The challenges facing state-level pension reformers in the United States are both complicated and considerable. Even more bewilderingly, laws on whether state and city governments can cut pensions vary wildly between localities. Mary Williams Walsh has an excellent piece over at the New York Times detailing the variations:
“…for constitutional reasons, the federal law is not binding on states or cities, which has led to a patchwork of litigation and outcomes.
“It’s hard to keep it all straight,” said Josh B. McGee, vice president for public accountability at the Arnold Foundation, which tracks the litigation on a public website.
Pensions can be cut in any number of ways, and challenges are brought on a variety of legal theories. A winning argument in one state may fail in another. To some extent, outcomes can be handicapped along red-state and blue-state lines — but not with pinpoint accuracy.
State supreme courts in traditionally blue California, New York and Oregon, but also in red Arizona, have ruled that public workers’ pensions are set in stone from the first day on the job and cannot be reduced.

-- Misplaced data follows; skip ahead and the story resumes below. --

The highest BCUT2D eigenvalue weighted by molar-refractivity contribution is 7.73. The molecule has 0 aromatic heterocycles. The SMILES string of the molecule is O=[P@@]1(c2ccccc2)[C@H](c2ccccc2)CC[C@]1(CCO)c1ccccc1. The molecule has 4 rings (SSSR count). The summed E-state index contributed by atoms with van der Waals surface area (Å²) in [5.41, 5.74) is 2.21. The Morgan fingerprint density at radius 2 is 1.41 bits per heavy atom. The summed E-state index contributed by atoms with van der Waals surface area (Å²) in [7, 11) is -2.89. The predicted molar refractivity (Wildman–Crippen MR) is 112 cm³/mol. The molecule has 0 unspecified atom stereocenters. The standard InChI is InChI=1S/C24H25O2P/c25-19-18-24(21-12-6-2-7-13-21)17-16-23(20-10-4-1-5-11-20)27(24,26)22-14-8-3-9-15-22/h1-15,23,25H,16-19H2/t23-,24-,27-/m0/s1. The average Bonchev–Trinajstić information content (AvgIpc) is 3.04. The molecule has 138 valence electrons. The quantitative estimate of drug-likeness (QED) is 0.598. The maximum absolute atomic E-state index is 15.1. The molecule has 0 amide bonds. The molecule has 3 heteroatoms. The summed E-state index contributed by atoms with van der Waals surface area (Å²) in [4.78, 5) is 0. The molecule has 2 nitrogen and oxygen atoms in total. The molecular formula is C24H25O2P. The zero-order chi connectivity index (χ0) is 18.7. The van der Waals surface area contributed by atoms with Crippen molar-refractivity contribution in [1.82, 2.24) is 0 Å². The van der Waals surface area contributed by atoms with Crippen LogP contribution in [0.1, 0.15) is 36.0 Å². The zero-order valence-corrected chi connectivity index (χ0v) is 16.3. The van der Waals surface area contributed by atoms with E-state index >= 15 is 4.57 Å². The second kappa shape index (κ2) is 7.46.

But state courts in red South Dakota, blue Minnesota and variable Colorado and New Mexico have ruled that public pensions can lawfully be cut — even for people who have already retired. In the past, existing retirees’ benefits were considered inviolate.”
With pension problems driving cities across California bankrupt and states like New Jersey, Illinois, and Rhode Island—not to mention Puerto Rico—into states of crisis, pension reform is bound to become a hotter issue national issue. Walsh does a good job outlining the details; read her whole piece as a primer on the subject.